How to manage a meltdown

There are two types of meltdown: one is outwardly directed, an explosion of emotional energy that is destructive, with feelings of rage and actions of destruction; the other is an implosion, with energy that is inwardly directed and expressed as intense despair, self-harm and suicidal thoughts. There is a potential third meltdown, or ‘shut down’. This is behaviour that acts as a means of self-protection. The person is physically immobilized, or ‘frozen’, and may even fall asleep as a means of ‘switching off.’

A meltdown is a psychological crisis, and there are recommendations regarding what to do and what not to do when a meltdown occurs. The following suggestions can help to minimize the depth and duration of a meltdown. The following suggestions are strategies to use in an outwardly directed explosion, or rage attack.

What to do in a meltdown

  • One person should take control of the situation.
  • The support person must remain calm, reassuring, and confident.
  • Affirm and validate the depth of emotion and explain that the feeling will eventually go.
  • Use calm, slow body language.
  • Use minimal speech.
  • Try to minimize eye contact for both of you.
  • If possible, be alongside the person rather than facing each other.
  • Keep other people away or encourage the person to take a position where other people are not visible to them.
  • Suggest a calming or distracting activity, such as an iPad, looking at information related to a special interest; or a mesmerizing activity, such as spinning and twiddling toys.
  • Accept restless behaviour, as this is a constructive means of discharging the energy inherent in a meltdown.
  • Praise compliance and calmness.
  • Suggest something to look forward to, or an enjoyable memory.
  • Suggest going to a quiet retreat area or separate room, or perhaps go outside in nature if possible.
  • An alternative option is to engage in a physical activity that constructively releases emotional energy, such as star jumps or press ups, or crushing items from the recycling bin.
  • Remember the meltdown can have a constructive function in releasing compressed stress and re-setting the emotion regulation system.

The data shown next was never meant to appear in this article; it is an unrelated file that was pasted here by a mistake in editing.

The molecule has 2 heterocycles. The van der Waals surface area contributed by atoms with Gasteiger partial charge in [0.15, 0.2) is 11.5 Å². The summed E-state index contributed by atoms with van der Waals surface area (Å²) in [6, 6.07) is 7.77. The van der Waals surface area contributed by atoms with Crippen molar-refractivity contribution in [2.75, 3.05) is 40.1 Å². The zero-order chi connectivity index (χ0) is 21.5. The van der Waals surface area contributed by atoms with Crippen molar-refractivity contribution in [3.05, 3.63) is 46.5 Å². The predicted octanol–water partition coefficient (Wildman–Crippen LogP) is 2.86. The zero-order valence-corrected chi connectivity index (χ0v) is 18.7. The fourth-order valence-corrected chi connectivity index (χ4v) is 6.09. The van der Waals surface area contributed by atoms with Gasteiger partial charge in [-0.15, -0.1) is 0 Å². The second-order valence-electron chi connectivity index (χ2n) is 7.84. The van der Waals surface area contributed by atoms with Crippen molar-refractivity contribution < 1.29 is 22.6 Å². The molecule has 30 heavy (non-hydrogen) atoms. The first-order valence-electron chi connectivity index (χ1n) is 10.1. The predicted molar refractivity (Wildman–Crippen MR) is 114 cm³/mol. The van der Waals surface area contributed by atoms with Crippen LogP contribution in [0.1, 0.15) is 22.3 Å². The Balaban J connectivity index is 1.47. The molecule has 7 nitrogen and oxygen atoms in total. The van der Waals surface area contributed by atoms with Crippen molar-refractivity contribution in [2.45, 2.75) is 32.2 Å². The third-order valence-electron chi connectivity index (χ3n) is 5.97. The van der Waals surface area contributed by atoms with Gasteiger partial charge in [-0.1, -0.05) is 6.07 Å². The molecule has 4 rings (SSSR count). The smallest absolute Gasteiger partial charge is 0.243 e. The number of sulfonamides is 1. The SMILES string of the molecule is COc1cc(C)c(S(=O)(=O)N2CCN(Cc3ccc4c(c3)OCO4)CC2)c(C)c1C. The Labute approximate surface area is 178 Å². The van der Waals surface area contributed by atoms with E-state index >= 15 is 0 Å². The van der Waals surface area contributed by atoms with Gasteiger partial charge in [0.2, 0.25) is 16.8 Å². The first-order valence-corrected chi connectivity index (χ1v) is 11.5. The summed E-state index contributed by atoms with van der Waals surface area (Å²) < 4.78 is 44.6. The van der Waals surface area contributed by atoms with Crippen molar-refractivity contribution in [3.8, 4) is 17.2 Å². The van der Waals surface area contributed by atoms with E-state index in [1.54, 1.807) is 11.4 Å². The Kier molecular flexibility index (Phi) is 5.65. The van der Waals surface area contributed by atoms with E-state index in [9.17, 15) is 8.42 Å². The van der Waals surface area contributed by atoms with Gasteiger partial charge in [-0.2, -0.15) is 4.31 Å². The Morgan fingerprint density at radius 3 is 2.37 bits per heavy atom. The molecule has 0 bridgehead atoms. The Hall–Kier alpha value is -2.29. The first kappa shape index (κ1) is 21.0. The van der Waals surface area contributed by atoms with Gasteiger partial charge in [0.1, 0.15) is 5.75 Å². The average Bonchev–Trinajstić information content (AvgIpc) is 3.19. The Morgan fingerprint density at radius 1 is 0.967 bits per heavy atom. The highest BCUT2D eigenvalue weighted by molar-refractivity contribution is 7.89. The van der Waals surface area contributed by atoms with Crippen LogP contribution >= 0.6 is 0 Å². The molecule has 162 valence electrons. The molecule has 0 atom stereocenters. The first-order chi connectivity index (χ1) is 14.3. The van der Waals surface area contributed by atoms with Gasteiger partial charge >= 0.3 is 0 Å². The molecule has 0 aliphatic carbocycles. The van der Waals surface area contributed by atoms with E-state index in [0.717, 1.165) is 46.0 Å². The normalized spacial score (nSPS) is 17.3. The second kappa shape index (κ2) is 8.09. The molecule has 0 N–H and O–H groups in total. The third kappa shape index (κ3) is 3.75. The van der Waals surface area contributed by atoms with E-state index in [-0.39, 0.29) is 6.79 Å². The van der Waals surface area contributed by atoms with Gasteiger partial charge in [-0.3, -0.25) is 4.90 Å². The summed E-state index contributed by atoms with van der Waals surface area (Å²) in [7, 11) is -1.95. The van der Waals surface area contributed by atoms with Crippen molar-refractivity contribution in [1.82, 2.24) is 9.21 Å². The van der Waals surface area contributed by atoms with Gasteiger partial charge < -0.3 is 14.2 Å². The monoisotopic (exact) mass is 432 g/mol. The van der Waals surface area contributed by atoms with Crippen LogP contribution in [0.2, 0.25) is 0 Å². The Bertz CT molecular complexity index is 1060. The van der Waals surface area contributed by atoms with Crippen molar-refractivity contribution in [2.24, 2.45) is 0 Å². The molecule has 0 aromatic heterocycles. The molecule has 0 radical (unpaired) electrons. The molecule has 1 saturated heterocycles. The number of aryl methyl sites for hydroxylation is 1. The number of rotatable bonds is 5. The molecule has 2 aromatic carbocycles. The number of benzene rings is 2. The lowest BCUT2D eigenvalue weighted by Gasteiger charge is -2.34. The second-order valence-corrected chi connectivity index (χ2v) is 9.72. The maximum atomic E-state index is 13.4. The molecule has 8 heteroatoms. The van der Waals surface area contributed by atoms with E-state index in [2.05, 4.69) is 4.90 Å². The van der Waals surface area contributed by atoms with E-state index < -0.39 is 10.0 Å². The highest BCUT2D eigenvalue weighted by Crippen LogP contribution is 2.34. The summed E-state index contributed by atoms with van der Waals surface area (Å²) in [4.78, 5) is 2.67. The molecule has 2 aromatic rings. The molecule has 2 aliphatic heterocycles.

• Wait patiently until the emotional storm has passed.

What not to do in a meltdown

Try not to:

  • Talk about punishment, consequences, damage, and cost.
  • Use reason when the person is too emotional to be reasonable.
  • Interrogate, that is ask for an explanation as to why the person is so agitated or distressed.
  • Encroach on personal space.
  • Turn the situation into a lesson.
  • Make sudden movements.
  • Correct agitated behaviours.
  • Match the person’s mood with your speech.
  • Criticise the person for being overly dramatic or selfish.
  • Use physical restraint.
  • Make critical, demeaning, or patronizing comments.

Facilitating emotional recovery

Eventually, the despair and agitation will subside. The autistic person may subsequently experience remorse or embarrassment and engage in self-criticism. In extreme cases, the person may have no memory of what happened, being confused and in a state of denial when a ‘post-mortem’ is conducted on their behaviour.

It will help to suggest a practical way of restitution and repairing feelings, for example, by asking the autistic person to clear up any mess or complete a household chore as a means of recompense.

When calm, the person may be able to give a coherent and logical description of why the meltdown occurred, preferably without fear of incrimination or increased consequences, which would inhibit an objective evaluation. There may need to be penalties that are mutually agreeable, and a focus on appropriate rewards for self-control in future situations when a meltdown may occur. It will also be important for everyone to learn from the experience, and to draw up a plan for preventing and managing a future meltdown. The plan will include more effective ways of perceiving, communicating, and expressing stress in the future.

The support person will also need to emotionally ‘debrief’ and express their thoughts and feelings in a non-judgemental conversation with someone who can express compassion. The conversation needs to focus on how well they managed the situation, and any new information that has been discovered that may reduce the frequency and intensity of meltdowns.

Recommended reading: From Anxiety to Meltdown (2011) by Deborah Lipsky, London, Jessica Kingsley Publishers.